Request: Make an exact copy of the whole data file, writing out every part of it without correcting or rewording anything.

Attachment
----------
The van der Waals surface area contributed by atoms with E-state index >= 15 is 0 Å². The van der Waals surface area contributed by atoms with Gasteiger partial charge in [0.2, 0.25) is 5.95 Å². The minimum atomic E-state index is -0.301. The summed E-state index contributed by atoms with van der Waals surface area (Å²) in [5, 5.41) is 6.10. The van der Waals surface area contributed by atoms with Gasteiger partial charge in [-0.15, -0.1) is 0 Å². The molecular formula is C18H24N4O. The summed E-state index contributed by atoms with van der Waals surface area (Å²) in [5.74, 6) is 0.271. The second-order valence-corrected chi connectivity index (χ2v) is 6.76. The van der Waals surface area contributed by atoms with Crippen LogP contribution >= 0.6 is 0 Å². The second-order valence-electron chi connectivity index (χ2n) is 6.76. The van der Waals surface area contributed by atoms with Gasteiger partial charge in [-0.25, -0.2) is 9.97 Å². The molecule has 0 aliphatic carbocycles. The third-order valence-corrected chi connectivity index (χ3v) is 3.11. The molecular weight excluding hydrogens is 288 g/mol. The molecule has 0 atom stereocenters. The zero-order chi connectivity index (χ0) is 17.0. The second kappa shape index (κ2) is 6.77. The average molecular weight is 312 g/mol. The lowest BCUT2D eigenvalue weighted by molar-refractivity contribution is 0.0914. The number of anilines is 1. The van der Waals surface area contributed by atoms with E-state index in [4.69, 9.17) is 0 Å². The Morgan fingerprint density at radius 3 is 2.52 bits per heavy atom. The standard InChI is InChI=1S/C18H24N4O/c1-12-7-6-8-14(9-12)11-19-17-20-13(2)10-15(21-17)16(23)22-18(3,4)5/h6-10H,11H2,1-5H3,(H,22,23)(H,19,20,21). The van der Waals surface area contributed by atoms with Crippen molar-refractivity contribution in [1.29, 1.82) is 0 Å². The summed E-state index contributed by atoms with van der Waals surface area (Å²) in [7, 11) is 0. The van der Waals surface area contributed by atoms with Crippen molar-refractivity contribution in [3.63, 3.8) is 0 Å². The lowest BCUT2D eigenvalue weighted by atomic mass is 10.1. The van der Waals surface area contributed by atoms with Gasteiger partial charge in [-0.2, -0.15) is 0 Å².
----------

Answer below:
The van der Waals surface area contributed by atoms with E-state index >= 15 is 0 Å². The van der Waals surface area contributed by atoms with Gasteiger partial charge in [0.2, 0.25) is 5.95 Å². The minimum atomic E-state index is -0.301. The summed E-state index contributed by atoms with van der Waals surface area (Å²) in [5, 5.41) is 6.10. The van der Waals surface area contributed by atoms with Gasteiger partial charge in [-0.15, -0.1) is 0 Å². The molecular formula is C18H24N4O. The summed E-state index contributed by atoms with van der Waals surface area (Å²) in [5.74, 6) is 0.271. The second-order valence-corrected chi connectivity index (χ2v) is 6.76. The van der Waals surface area contributed by atoms with Crippen LogP contribution >= 0.6 is 0 Å². The second-order valence-electron chi connectivity index (χ2n) is 6.76. The van der Waals surface area contributed by atoms with Gasteiger partial charge in [-0.25, -0.2) is 9.97 Å². The molecule has 0 aliphatic carbocycles. The third-order valence-corrected chi connectivity index (χ3v) is 3.11. The molecular weight excluding hydrogens is 288 g/mol. The molecule has 0 atom stereocenters. The zero-order chi connectivity index (χ0) is 17.0. The second kappa shape index (κ2) is 6.77. The average molecular weight is 312 g/mol. The lowest BCUT2D eigenvalue weighted by molar-refractivity contribution is 0.0914. The number of anilines is 1. The van der Waals surface area contributed by atoms with E-state index in [4.69, 9.17) is 0 Å². The Morgan fingerprint density at radius 3 is 2.52 bits per heavy atom. The standard InChI is InChI=1S/C18H24N4O/c1-12-7-6-8-14(9-12)11-19-17-20-13(2)10-15(21-17)16(23)22-18(3,4)5/h6-10H,11H2,1-5H3,(H,22,23)(H,19,20,21). The van der Waals surface area contributed by atoms with Crippen molar-refractivity contribution in [1.29, 1.82) is 0 Å². The summed E-state index contributed by atoms with van der Waals surface area (Å²) in [7, 11) is 0. The van der Waals surface area contributed by atoms with Crippen molar-refractivity contribution in [3.63, 3.8) is 0 Å². The lowest BCUT2D eigenvalue weighted by atomic mass is 10.1. The van der Waals surface area contributed by atoms with Gasteiger partial charge in [-0.2, -0.15) is 0 Å².